Mark Berry (right) enjoys Korean hospitality
(Photo: Mark Berry/CMS)
When CMS's Mark Berry met representatives from the Korean Sharing Houses movement at a CMS event last year, he was intrigued. In 2012, he got the opportunity to visit Korea for himself, and found out how the movement chose love in place of hate
Korea has a tumultuous recent history. In 1910 the kingdom fell to the Japanese empire, followed by partition after the Second World War into North and South, communist and capitalist. In the 1950s the North invaded the South and a bloody and catastrophic war ensued. People were displaced, millions killed and the land ravaged.
The two states remain officially at war. Democracy did not follow immediately for the South. In fact, after a coup in 1961 a military government ruled until the 1980s and the ordinary people of South Korea suffered many abuses of their freedom and human rights.
In this turmoil a new thinking emerged, which became known as Minjung – meaning "Mass" or "The People". Beginning as a student movement, it began to grow from the "Han" of the people. "Han," as Minjung poet Chi-Ha Kim wrote, is "…the Minjung's anger and sad sentiment turned inward, hardened and stuck to their hearts. Han is caused as one's outgoingness is blocked and pressed for an extended period of time by external oppression and exploitation."
The Korean theologian A Sung Park writes
, "The Minjung are the down-trodden whose unmistakable sign is Han-brooding. Han is the compressed feeling of suffering caused by injustice and oppression, a complex feeling of resentment and helplessness, anger and lamentation. [...]
"Han is potential energy, an active volcano of indignation and agony. Depending on how it is unravelled, Han may turn out to be creative energy for revolution or may explode destructively to seek revenge and killing. [...]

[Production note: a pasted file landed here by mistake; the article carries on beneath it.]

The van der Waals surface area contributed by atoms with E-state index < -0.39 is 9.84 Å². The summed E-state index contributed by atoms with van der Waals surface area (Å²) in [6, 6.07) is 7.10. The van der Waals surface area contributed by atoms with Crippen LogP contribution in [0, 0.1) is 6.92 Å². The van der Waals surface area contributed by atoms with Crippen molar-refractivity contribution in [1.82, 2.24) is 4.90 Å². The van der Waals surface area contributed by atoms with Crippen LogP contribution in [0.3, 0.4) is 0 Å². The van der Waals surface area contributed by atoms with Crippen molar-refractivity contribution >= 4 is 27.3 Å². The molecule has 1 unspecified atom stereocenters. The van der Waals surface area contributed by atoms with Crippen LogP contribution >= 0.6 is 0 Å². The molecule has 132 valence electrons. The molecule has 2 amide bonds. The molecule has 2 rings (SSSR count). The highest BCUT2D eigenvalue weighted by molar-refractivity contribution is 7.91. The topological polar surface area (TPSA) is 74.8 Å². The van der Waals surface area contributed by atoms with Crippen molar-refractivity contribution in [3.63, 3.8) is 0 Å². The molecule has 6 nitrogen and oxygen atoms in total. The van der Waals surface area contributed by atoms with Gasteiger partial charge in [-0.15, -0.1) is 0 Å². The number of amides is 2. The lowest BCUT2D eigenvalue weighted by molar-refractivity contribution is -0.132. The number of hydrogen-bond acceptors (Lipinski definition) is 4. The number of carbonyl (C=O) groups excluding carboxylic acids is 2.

"The Minjung Han of women is more intense than any other because of the double bind of women in patriarchal and hierarchical culture. Traditional folk songs and folk tales are full of the Minjung Han of women." 1
Kill hate with love
This student movement was led, amongst others, by many seminary students – priests in training. They believed that the "Han" of the people should not result in hate and destruction but that a positive transforming "Dan" needed to be born. Dan has two dimensions: at the personal level Dan means self-denial; at the social level it means to cut off the vicious circle of Minjung's Han and revenge.
The emerging Minjung theologians believed that instead of hate arising from oppression and injustice, the experience should birth a new way of life which grew from sharing and love. They believed that you cannot defeat power and abuse with more power and abuse; rather, you must kill hate by self-denying love.
It was from this Minjung theology that the Sharing Houses grew. The Mission of the Sharing Houses is described by founder the Rev Kim Hong-Il as,
"[becoming] 'new persons' and 'new communities' founded on the gospel through living with the poor…